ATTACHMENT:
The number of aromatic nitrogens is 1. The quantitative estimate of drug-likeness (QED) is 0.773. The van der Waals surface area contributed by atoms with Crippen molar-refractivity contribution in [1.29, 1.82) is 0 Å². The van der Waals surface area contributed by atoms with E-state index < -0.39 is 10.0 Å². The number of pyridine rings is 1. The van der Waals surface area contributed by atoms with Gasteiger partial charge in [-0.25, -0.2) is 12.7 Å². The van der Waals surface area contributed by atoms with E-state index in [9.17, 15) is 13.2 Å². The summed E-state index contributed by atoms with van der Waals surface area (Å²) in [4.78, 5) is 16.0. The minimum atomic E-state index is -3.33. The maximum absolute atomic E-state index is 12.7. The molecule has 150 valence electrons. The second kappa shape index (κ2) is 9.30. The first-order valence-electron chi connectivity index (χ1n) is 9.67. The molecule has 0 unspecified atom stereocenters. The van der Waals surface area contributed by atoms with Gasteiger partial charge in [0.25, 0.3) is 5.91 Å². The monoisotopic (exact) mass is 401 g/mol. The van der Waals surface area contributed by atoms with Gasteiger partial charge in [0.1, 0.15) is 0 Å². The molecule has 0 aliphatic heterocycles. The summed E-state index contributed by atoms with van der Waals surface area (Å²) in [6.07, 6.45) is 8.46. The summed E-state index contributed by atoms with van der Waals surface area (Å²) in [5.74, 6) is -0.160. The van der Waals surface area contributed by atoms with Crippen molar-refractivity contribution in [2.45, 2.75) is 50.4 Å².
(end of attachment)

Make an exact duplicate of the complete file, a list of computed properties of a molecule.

The number of aromatic nitrogens is 1. The quantitative estimate of drug-likeness (QED) is 0.773. The van der Waals surface area contributed by atoms with Crippen molar-refractivity contribution in [1.29, 1.82) is 0 Å². The van der Waals surface area contributed by atoms with E-state index < -0.39 is 10.0 Å². The number of pyridine rings is 1. The van der Waals surface area contributed by atoms with Gasteiger partial charge in [-0.25, -0.2) is 12.7 Å². The van der Waals surface area contributed by atoms with E-state index in [9.17, 15) is 13.2 Å². The summed E-state index contributed by atoms with van der Waals surface area (Å²) in [4.78, 5) is 16.0. The minimum atomic E-state index is -3.33. The maximum absolute atomic E-state index is 12.7. The molecule has 150 valence electrons. The second kappa shape index (κ2) is 9.30. The first-order valence-electron chi connectivity index (χ1n) is 9.67. The molecule has 0 unspecified atom stereocenters. The van der Waals surface area contributed by atoms with Gasteiger partial charge in [0.25, 0.3) is 5.91 Å². The monoisotopic (exact) mass is 401 g/mol. The van der Waals surface area contributed by atoms with Gasteiger partial charge in [0.1, 0.15) is 0 Å². The molecule has 0 aliphatic heterocycles. The summed E-state index contributed by atoms with van der Waals surface area (Å²) in [6.07, 6.45) is 8.46. The summed E-state index contributed by atoms with van der Waals surface area (Å²) in [5.74, 6) is -0.160. The van der Waals surface area contributed by atoms with Crippen molar-refractivity contribution in [2.45, 2.75) is 50.4 Å².